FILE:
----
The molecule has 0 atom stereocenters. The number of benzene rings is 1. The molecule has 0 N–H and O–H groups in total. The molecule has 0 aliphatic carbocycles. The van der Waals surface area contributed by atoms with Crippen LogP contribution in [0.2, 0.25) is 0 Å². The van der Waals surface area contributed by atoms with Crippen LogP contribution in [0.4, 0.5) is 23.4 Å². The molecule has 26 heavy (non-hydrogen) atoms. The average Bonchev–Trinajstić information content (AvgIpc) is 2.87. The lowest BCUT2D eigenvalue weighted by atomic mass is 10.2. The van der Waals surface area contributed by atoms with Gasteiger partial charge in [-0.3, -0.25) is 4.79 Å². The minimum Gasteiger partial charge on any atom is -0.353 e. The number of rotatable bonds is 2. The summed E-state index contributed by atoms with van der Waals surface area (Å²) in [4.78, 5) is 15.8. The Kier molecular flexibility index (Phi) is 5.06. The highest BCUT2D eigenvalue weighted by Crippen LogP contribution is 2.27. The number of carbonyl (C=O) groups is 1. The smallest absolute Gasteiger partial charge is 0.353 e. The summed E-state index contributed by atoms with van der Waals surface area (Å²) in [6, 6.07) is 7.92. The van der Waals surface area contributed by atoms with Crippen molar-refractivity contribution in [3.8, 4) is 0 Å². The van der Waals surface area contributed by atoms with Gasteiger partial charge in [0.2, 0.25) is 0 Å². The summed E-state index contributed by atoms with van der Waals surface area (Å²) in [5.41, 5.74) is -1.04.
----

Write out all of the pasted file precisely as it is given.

The molecule has 0 atom stereocenters. The number of benzene rings is 1. The molecule has 0 N–H and O–H groups in total. The molecule has 0 aliphatic carbocycles. The van der Waals surface area contributed by atoms with Crippen LogP contribution in [0.2, 0.25) is 0 Å². The van der Waals surface area contributed by atoms with Crippen LogP contribution in [0.4, 0.5) is 23.4 Å². The molecule has 26 heavy (non-hydrogen) atoms. The average Bonchev–Trinajstić information content (AvgIpc) is 2.87. The lowest BCUT2D eigenvalue weighted by atomic mass is 10.2. The van der Waals surface area contributed by atoms with Gasteiger partial charge in [-0.3, -0.25) is 4.79 Å². The minimum Gasteiger partial charge on any atom is -0.353 e. The number of rotatable bonds is 2. The summed E-state index contributed by atoms with van der Waals surface area (Å²) in [4.78, 5) is 15.8. The Kier molecular flexibility index (Phi) is 5.06. The highest BCUT2D eigenvalue weighted by Crippen LogP contribution is 2.27. The number of carbonyl (C=O) groups is 1. The smallest absolute Gasteiger partial charge is 0.353 e. The summed E-state index contributed by atoms with van der Waals surface area (Å²) in [6, 6.07) is 7.92. The van der Waals surface area contributed by atoms with Crippen molar-refractivity contribution in [3.8, 4) is 0 Å². The van der Waals surface area contributed by atoms with Gasteiger partial charge in [0.2, 0.25) is 0 Å². The summed E-state index contributed by atoms with van der Waals surface area (Å²) in [5.41, 5.74) is -1.04.